IT IS one of those all too rare, sun-blushed summer days when you can see why people up sticks and move to the countryside.
It’s early afternoon in Kirby Misperton and the bright montbretias and fuchsias in the neatly tended gardens on Main Street are swaying gently in the breeze.
Nestled here in the heart of Ryedale, a few miles south of Pickering, you can, from certain vantage points, see the thick purple carpet of heather now in full bloom on top of the North York Moors in the distance.
Like any quintessential English village Kirby Misperton has a church, a post office and a pub. There’s a notice board halfway down the street keeping you up to date with what’s happening - everything from Tai Chi classes for beginners, to a forthcoming organ recital in nearby Lastingham.
It is a tranquil place and apart from the bevy of starlings and finches noisily raiding the numerous garden bird feeders, the only sound wafting through the trees comes from nearby Flamingo Land.
The nearest many people will have been to the village (aside from family jaunts to the popular holiday resort) is when they drive along the A64 as they make a beeline for the east coast.
It’s not the kind of place that gets into the news. At least it didn’t used to be.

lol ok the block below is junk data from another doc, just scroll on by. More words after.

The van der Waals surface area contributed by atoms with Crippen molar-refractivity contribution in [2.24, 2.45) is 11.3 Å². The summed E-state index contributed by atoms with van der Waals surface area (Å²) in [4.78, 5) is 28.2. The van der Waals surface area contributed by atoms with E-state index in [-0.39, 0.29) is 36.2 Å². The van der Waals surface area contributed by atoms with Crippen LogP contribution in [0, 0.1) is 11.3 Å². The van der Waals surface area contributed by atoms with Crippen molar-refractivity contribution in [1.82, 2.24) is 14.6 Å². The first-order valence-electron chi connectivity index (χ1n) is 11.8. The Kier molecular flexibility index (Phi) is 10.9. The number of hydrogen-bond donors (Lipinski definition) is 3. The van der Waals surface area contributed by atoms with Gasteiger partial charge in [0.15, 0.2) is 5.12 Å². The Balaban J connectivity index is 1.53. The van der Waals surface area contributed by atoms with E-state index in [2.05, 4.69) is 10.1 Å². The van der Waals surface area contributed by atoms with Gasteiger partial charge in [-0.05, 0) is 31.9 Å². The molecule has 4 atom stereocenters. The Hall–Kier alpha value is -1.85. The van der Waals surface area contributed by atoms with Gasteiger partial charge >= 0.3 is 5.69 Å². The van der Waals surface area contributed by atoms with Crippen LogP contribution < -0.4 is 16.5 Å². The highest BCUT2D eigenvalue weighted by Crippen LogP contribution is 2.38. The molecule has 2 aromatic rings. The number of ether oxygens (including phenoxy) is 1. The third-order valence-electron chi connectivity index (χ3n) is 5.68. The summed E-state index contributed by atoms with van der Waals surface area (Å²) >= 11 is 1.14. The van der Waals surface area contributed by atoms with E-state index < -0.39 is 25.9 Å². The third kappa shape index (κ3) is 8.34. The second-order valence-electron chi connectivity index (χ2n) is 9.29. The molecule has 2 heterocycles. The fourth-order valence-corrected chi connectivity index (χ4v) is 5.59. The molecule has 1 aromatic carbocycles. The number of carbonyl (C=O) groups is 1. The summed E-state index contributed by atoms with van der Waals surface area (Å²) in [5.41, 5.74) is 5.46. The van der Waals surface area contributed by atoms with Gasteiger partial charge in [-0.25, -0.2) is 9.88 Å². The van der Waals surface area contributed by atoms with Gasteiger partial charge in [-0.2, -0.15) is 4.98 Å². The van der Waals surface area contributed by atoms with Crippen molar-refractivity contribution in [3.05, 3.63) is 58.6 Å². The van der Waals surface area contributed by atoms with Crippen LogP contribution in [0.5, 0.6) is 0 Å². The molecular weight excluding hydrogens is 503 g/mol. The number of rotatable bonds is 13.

The only inkling that perhaps all is not well in the village are the occasional “Frack Free Ryedale” placards tied to gateposts. You get the distinct feeling that this is the calm before the storm.
During the past couple of years the fracking frontline has shifted to different parts of the country and right now it’s the turn of Ryedale and, in particular, Kirby Misperton.
Fracking, or hydraulic fracturing, is a technique designed to recover gas and oil from shale rock. It has revolutionised the energy industry in the United States but it’s also led to environmental concerns.
It has become an issue in our country because reserves of shale gas have been identified across swathes of the UK, particularly in the north of England, and this gas is seen as a possible answer, at least in part, to the vexed question of where we are going to get our energy from in the future.